Two ladies who are still with us but, in their nineties enjoying their well-earned retirements, are Elisabeth Welch and Hildegarde. Both are American born, though Elisabeth has been domiciled in or near London since 1933. Elisabeth sings The Girl I Knew from Ivor Novello's 'Glamorous Night' which ran for 243 performances at the Theatre Royal, Drury Lane from 2 May 1935. As a film star, Elisabeth's most important screen roles were opposite the great Paul Robeson. 'Big Fella' (1937) was the second of these and was a cheerful little tale with the Marseilles waterfront as its setting. The catchy Harlem In My Heart was one of Elisabeth's numbers. Born in Wisconsin, Hildegarde only retired in 1995. Her last London appearance was an unforgettable two week engagement at London's Pizza on the Park in October 1992. Capture if you will her sophisticated charm at work on I Believe In Miracles and The Glory Of Love.
Unlike Jessie Matthews, the debonair Jack Buchanan did get the chance to star alongside Fred Astaire in a musical film, although not until quite late in his career (1953 in 'The Band Wagon'). Here, Jack sings three songs from three different British musical films released between 1932 and 1935. First is Leave A Little For Me from 'Yes, Mr Brown' (set in Vienna) then I Think I Can from 'Brewster's Millions'. Finally we have the lively Living In Clover from 'Goodnight Vienna' (also set in...you've guessed it). Despite its somewhat outmoded plot, this is the one which probably ranks as the best of Jack's British musical films.
The renowned Quintet Of The Hot Club Of France flourished from 1934 until the outbreak of war. Most interestingly the music making was one of the few original jazz styles to evolve outside of the United States and the group became so popular that visiting American artists flocked to appear and record with them. The pivotal musicians were gypsy guitarist Django Reinhardt (1910-1953) and violinist Stephane Grappelli (1908-1997). The group Stephane Grappelli & His Hot Four featuring Django Reinhardt has essentially the same line-up as the QHCF. When called for they could swing like the clappers with the best of them, but we find them in a more relaxed mood on Moonglow and Smoke Rings, delivered with a distinctly Parisian flavour.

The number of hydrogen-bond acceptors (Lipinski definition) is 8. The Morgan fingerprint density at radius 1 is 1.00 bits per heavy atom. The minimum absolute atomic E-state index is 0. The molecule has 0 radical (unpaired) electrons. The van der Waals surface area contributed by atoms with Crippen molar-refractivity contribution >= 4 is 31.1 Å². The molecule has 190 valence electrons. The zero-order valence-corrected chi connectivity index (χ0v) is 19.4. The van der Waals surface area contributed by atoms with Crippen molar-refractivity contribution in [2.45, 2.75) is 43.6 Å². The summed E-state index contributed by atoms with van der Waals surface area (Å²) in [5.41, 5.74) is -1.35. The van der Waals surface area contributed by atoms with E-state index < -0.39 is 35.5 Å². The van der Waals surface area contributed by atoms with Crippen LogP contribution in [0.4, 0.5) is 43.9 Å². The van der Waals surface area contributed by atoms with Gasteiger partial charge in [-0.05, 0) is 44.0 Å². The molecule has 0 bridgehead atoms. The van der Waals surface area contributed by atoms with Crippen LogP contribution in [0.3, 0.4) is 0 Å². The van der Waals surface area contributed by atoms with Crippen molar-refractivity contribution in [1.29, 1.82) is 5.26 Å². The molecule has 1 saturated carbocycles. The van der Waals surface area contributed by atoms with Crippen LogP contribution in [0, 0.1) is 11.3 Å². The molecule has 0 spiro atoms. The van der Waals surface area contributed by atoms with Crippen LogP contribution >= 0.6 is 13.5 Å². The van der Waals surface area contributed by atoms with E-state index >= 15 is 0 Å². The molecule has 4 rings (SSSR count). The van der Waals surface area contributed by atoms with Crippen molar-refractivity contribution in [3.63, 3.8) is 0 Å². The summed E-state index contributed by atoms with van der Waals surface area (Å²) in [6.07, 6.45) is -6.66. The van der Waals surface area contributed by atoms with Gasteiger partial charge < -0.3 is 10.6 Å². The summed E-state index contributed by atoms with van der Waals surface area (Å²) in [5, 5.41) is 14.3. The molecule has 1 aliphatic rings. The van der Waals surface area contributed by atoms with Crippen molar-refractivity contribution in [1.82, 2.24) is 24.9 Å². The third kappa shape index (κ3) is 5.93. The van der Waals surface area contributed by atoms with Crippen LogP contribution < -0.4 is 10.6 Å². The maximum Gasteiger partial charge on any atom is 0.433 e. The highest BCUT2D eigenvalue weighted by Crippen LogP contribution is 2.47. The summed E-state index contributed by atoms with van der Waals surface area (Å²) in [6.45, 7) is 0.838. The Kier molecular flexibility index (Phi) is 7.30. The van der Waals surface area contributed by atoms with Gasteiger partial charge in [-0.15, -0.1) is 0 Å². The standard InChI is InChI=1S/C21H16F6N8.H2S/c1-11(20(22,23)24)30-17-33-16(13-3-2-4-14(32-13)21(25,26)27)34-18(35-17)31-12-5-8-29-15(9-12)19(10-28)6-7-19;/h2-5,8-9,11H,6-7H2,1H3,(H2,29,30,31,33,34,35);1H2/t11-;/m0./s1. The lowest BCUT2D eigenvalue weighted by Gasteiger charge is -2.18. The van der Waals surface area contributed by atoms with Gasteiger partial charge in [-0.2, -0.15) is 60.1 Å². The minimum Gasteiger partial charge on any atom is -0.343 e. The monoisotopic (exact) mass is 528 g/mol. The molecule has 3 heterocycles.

Noel Coward ('The Master'), composer, librettist, playwright, actor and director, almost invariably recorded his own works. Just occasionally, as here, we have a rare insight into his idiosyncratic interpretations of the songs of others. Love In Bloom from the Hollywood musical 'She Loves Me Not' was a best selling record for the film's star, Bing Crosby. We Were So Young was one of two new songs written by Oscar Hammerstein II and Jerome Kern for the 1935 film musical version of their Broadway show 'Sweet Adeline'.
Synonymous with the elegant Fred Astaire was of course his ideal dancing partner Ginger Rogers (1911-1995). Ginger came to fame in the Gershwins' Broadway musical 'Girl Crazy' in 1930 and appeared in a handful of early Hollywood musicals before the innovative '42nd Street' (1933). After the success of Irving Berlin's 'Top Hat' (1935), the composer was called upon again to provide a score for the Astaire/Rogers partnership and he came up with another great clutch of songs for 'Follow The Fleet' (1936). We needn't concern ourselves overmuch about the plot, just wallow in the music and enjoy a couple of reminders from Ginger, Let Yourself Go and I'm Putting All My Eggs In One Basket.
The sylph-like Marion Harris (1896-1944) was a popular favourite on the American cabaret and vaudeville circuits before she settled in London and in turn triumphed at the elegant Cafe de Paris and Monseigneur Restaurant nightspots. Listen to her stylish delivery in the cheeky Would You Like To Take A Walk?
Raie Da Costa (1905-1934) hailed from Cape Town but moved to London at 19 with a view to pursuing a career as a concert pianist. Success eluded her however so she diversified into the world of popular piano, more specifically syncopation. In 1928 she made her first records and later in the year began appearing in variety; she had definitely arrived. From 1930 she recorded for the prestigious HMV label and we have a sparkling example here, A Thousand Goodnights, recorded only three months before her early demise. Unusually, she vocalises on this track and there's the added bonus of short solos from Freddy Gardner on saxophone and Nat Gonella on trumpet at the close of the song. A friendly rival of Raie's was the 'King Of Syncopation', Billy Mayerl, although this style was on the wane by the time Billy cut Heart And Soul in 1938. His playing, as ever, is first class and very authoritative and he's joined by Dorothy Carless who provides a fetching vocal. At this period in her life, Dorothy often appeared as one of Billy Mayerl's 'Claviers' (a four piano act) but it was to be as a singer, particularly with Geraldo in the 1940s, that she is best remembered.
Transatlantic Lullaby is a world class song introduced in 'The Gate Revue' at the Ambassadors Theatre in London in March 1939. Our recording is by the instantly recognisable warm voice of Adelaide Hall (1901-1993), who had come to London the previous year to star in C B Cochran's melodrama 'The Sun Never Sets'. Fortunately for us she stayed for the remainder of her long life.
1998 HUGH PALMER